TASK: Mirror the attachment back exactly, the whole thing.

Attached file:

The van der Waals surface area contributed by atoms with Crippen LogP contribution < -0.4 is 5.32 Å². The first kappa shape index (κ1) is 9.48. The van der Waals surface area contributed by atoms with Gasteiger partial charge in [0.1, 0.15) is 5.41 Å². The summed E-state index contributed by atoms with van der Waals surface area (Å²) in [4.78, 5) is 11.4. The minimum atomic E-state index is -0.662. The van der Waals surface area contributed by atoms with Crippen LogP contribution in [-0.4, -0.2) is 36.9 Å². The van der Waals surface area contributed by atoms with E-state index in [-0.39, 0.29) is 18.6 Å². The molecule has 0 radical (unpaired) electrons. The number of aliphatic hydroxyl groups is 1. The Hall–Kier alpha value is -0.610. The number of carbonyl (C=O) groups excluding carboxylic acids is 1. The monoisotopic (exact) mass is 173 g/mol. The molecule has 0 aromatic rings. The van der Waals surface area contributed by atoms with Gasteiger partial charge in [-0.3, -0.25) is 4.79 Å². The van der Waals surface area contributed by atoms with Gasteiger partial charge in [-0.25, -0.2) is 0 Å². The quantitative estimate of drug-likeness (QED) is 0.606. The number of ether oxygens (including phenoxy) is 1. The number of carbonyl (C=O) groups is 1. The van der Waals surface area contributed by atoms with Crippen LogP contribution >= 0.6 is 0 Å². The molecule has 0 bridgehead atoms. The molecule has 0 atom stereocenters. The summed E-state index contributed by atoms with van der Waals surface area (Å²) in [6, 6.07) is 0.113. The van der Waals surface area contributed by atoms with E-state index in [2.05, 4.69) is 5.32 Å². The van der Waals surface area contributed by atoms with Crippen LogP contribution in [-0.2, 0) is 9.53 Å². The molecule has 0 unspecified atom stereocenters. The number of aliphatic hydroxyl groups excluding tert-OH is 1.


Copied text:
The van der Waals surface area contributed by atoms with Crippen LogP contribution < -0.4 is 5.32 Å². The first kappa shape index (κ1) is 9.48. The van der Waals surface area contributed by atoms with Gasteiger partial charge in [0.1, 0.15) is 5.41 Å². The summed E-state index contributed by atoms with van der Waals surface area (Å²) in [4.78, 5) is 11.4. The minimum atomic E-state index is -0.662. The van der Waals surface area contributed by atoms with Crippen LogP contribution in [-0.4, -0.2) is 36.9 Å². The van der Waals surface area contributed by atoms with E-state index in [-0.39, 0.29) is 18.6 Å². The molecule has 0 radical (unpaired) electrons. The number of aliphatic hydroxyl groups is 1. The Hall–Kier alpha value is -0.610. The number of carbonyl (C=O) groups excluding carboxylic acids is 1. The monoisotopic (exact) mass is 173 g/mol. The molecule has 0 aromatic rings. The van der Waals surface area contributed by atoms with Gasteiger partial charge in [-0.3, -0.25) is 4.79 Å². The van der Waals surface area contributed by atoms with Gasteiger partial charge in [-0.25, -0.2) is 0 Å². The quantitative estimate of drug-likeness (QED) is 0.606. The number of ether oxygens (including phenoxy) is 1. The number of carbonyl (C=O) groups is 1. The van der Waals surface area contributed by atoms with Crippen LogP contribution >= 0.6 is 0 Å². The molecule has 0 bridgehead atoms. The molecule has 0 atom stereocenters. The summed E-state index contributed by atoms with van der Waals surface area (Å²) in [6, 6.07) is 0.113. The van der Waals surface area contributed by atoms with E-state index in [2.05, 4.69) is 5.32 Å². The van der Waals surface area contributed by atoms with Crippen LogP contribution in [-0.2, 0) is 9.53 Å². The molecule has 0 unspecified atom stereocenters. The number of aliphatic hydroxyl groups excluding tert-OH is 1.